Kindling imagination and bringing the capital out of hibernation, Canary Wharf’s Winter Lights festival kicked off for its sixth year this January. The annual light festival sparked the new decade into life with eclectic work at the intersection of technology and art.

The festival is the only place in the UK to see a beautifully unique collection of Light Art from all over the globe, featuring 25 new installations. Imagine a 450 metre twisting mass of digital neon tubing piercing the night’s darkness, 100 circles of red strobes intrinsically weaved into a Canary Wharf landmark, vast projections of aquatic creatures, and much much more.

Inspiring the public year after year, Winter Lights has become a staple in London’s social calendar, and previously claimed its second darc award, winning Best Event for 2019’s festival.

Debuting from New Zealand and twisting throughout Jubilee Park was Squiggle by Angus Muir. The artwork was born from 450 metres of digital neon tubing. The sea of twists and turns, as an abstract reflection of the multicultural world we live in.

Another Antipodean delight was Affinity, by Amigo & Amigo and S1T2, which allowed you to step into a series of interconnected globes representing neurons and memories in the brain.

The Clew by Portuguese artists Ottotto, with 100 sharp red strobes entwined in the structure of Cubitt Steps bridge. The minimalistic design created a series of captivating reflections on the surrounding water and structures, giving a different perspective on the architecture of Canary Wharf.

From the UK, Lactolight harnessed environmental conversation through the use of single use plastics. Reimagining milk bottles as low-quality pixels, the LED artwork highlighted the decrease in the quality of our world’s environment.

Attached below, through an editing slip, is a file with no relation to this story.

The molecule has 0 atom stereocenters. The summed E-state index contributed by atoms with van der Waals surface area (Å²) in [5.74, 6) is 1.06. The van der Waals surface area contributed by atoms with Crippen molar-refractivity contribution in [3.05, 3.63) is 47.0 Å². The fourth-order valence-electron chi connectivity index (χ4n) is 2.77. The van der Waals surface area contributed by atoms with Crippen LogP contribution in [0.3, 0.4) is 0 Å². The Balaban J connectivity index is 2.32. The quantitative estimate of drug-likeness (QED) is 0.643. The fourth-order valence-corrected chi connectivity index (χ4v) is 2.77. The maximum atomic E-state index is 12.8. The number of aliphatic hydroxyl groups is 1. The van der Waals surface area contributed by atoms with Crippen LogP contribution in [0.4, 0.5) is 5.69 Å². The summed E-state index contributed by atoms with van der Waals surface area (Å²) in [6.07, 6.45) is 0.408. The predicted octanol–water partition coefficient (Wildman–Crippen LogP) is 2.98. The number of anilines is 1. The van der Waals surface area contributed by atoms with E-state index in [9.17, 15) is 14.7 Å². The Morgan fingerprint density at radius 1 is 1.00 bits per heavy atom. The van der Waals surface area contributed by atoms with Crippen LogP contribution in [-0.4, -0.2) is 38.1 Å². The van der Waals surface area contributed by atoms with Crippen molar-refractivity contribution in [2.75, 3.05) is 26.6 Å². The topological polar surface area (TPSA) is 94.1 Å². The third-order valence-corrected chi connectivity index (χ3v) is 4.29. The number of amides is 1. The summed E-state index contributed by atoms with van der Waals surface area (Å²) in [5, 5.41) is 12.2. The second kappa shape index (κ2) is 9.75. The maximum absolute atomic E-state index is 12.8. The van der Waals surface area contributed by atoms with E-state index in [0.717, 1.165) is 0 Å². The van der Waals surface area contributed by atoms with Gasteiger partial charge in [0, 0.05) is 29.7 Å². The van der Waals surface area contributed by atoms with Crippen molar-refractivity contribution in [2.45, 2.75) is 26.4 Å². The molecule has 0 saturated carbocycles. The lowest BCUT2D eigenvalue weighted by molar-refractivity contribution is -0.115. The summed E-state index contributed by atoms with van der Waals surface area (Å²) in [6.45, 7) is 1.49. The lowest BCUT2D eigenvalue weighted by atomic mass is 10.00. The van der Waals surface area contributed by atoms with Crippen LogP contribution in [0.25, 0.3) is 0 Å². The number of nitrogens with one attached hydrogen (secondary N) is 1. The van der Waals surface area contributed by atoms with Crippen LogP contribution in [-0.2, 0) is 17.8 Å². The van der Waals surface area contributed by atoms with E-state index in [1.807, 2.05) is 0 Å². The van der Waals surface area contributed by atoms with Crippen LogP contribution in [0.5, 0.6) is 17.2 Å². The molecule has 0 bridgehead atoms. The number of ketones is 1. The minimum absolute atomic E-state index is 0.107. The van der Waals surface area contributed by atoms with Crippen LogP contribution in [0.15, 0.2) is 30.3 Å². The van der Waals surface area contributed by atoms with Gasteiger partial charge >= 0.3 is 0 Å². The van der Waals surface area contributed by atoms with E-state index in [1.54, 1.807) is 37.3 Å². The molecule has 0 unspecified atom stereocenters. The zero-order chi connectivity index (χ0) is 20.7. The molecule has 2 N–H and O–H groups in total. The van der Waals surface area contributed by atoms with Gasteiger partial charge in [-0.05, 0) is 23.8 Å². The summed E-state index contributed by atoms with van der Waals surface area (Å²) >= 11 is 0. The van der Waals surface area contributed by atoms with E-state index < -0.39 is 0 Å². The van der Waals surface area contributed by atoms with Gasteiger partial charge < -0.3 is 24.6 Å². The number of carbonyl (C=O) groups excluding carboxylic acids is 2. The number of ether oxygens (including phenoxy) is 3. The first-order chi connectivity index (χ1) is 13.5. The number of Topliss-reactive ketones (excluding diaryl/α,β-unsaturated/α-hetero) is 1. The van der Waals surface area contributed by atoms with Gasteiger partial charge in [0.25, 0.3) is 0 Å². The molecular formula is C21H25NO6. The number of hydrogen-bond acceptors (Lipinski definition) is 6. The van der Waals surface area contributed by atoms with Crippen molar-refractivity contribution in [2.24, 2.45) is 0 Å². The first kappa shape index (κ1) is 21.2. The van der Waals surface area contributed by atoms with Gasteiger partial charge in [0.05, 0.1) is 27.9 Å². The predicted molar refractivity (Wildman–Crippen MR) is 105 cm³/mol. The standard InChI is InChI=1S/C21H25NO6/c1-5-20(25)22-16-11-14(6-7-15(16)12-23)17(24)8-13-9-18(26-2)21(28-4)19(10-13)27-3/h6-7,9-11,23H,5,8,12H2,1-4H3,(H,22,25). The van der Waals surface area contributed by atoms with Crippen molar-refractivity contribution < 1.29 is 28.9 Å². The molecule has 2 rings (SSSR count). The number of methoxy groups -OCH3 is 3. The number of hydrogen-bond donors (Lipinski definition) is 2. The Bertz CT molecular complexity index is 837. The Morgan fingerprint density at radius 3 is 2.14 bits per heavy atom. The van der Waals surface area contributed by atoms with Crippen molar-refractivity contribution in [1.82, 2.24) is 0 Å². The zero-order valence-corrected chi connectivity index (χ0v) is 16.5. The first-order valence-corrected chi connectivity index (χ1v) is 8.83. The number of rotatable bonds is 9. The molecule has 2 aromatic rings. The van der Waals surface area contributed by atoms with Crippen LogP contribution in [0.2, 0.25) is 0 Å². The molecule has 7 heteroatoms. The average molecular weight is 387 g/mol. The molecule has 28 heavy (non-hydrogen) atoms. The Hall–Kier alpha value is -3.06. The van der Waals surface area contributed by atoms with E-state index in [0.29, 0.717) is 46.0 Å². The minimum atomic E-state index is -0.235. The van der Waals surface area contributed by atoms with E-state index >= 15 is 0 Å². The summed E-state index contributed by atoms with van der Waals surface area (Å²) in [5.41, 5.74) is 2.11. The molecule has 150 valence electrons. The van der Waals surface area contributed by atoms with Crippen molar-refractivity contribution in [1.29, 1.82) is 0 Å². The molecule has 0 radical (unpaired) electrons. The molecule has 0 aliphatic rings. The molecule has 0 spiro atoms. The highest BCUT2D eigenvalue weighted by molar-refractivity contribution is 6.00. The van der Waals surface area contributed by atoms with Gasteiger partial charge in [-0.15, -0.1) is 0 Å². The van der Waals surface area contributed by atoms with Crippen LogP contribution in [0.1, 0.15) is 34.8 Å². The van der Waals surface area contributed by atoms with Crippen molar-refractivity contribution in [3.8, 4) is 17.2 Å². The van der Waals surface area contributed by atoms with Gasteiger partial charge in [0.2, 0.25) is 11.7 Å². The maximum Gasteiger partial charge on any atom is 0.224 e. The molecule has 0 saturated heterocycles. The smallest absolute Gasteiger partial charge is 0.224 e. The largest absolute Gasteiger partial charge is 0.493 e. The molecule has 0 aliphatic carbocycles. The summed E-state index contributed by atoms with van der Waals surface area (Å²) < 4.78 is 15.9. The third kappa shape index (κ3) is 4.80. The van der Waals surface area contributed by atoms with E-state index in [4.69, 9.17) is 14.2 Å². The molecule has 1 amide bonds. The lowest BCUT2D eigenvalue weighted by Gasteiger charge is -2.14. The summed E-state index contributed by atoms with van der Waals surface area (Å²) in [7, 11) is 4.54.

Another homegrown debut was Ditto, by Ithaca. This repeating column of light drifted above and below audiences, repeating infinitely. Sound accompanied the swirling motion, creating a visceral relationship with the artwork, while the mirrored discs reflected spectacularly in both night and day.

Aquatics, by German artist Philipp Artus, was an interactive light installation in which animated water creatures swam around and interacted with each other, highlighting our concerns for the ocean. Visitors were invited to design their own water creatures by making choices about their shape, colour and behaviour, which was then projected onto a wall.

Also debuting was Daisler Association’s, ‘Mi-e dor de tine’, which means ‘I miss you’ in Romanian. The piece represented a special link with the Romanian Lights ON festival in the city of Cluj and was installed in Canary Wharf from November as an early preview of the Winter Lights festival.

Public Art Curator of Canary Wharf Group, Keith Watson commented: “Winter Lights 2020, our sixth edition, continued to be one of the most engaging calendar moments of the year. This beautiful selection of works not only captivated people, but also provoked a deeper conversation across a range of topics. The stunning immersive and interactive artworks thrilled and astounded visitors– and we hope it went some way to inspiring the next generation.

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